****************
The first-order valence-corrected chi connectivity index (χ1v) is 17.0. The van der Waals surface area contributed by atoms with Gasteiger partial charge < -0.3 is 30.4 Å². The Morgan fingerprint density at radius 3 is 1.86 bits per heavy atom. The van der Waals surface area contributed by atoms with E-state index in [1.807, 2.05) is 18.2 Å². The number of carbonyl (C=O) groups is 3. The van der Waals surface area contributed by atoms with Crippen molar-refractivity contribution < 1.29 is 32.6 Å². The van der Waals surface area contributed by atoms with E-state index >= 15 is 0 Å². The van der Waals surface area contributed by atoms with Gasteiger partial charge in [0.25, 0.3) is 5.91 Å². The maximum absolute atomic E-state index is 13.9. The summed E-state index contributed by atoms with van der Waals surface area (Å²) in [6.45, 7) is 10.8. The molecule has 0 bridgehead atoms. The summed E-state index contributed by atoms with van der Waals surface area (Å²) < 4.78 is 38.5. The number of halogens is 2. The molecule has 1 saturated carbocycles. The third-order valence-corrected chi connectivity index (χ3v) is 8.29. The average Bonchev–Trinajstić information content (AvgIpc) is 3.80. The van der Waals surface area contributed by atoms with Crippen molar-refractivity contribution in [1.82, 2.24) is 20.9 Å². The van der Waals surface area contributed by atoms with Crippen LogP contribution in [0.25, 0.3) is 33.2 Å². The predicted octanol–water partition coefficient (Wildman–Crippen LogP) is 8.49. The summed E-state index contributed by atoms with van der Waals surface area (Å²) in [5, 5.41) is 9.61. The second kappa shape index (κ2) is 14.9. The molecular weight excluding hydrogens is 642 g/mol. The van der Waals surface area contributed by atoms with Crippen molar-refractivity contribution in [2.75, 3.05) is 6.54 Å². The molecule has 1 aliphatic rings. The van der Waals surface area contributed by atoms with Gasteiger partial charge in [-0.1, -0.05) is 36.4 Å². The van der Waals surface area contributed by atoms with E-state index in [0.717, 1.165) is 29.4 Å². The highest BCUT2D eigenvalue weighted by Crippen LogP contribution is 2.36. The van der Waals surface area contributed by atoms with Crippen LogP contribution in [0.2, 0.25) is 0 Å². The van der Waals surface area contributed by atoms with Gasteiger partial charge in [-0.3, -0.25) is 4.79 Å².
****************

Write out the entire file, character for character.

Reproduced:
The first-order valence-corrected chi connectivity index (χ1v) is 17.0. The van der Waals surface area contributed by atoms with Gasteiger partial charge < -0.3 is 30.4 Å². The Morgan fingerprint density at radius 3 is 1.86 bits per heavy atom. The van der Waals surface area contributed by atoms with E-state index in [1.807, 2.05) is 18.2 Å². The number of carbonyl (C=O) groups is 3. The van der Waals surface area contributed by atoms with Crippen molar-refractivity contribution < 1.29 is 32.6 Å². The van der Waals surface area contributed by atoms with E-state index >= 15 is 0 Å². The van der Waals surface area contributed by atoms with Gasteiger partial charge in [0.25, 0.3) is 5.91 Å². The maximum absolute atomic E-state index is 13.9. The summed E-state index contributed by atoms with van der Waals surface area (Å²) in [6.45, 7) is 10.8. The molecule has 0 bridgehead atoms. The summed E-state index contributed by atoms with van der Waals surface area (Å²) < 4.78 is 38.5. The number of halogens is 2. The molecule has 1 saturated carbocycles. The third-order valence-corrected chi connectivity index (χ3v) is 8.29. The average Bonchev–Trinajstić information content (AvgIpc) is 3.80. The van der Waals surface area contributed by atoms with Crippen molar-refractivity contribution in [1.82, 2.24) is 20.9 Å². The van der Waals surface area contributed by atoms with Crippen LogP contribution in [0.25, 0.3) is 33.2 Å². The predicted octanol–water partition coefficient (Wildman–Crippen LogP) is 8.49. The summed E-state index contributed by atoms with van der Waals surface area (Å²) in [5, 5.41) is 9.61. The second kappa shape index (κ2) is 14.9. The molecular weight excluding hydrogens is 642 g/mol. The van der Waals surface area contributed by atoms with Crippen molar-refractivity contribution in [2.75, 3.05) is 6.54 Å². The molecule has 1 aliphatic rings. The van der Waals surface area contributed by atoms with Gasteiger partial charge in [-0.1, -0.05) is 36.4 Å². The van der Waals surface area contributed by atoms with E-state index in [0.717, 1.165) is 29.4 Å². The highest BCUT2D eigenvalue weighted by Crippen LogP contribution is 2.36. The van der Waals surface area contributed by atoms with Crippen LogP contribution in [0.2, 0.25) is 0 Å². The van der Waals surface area contributed by atoms with Gasteiger partial charge in [-0.3, -0.25) is 4.79 Å².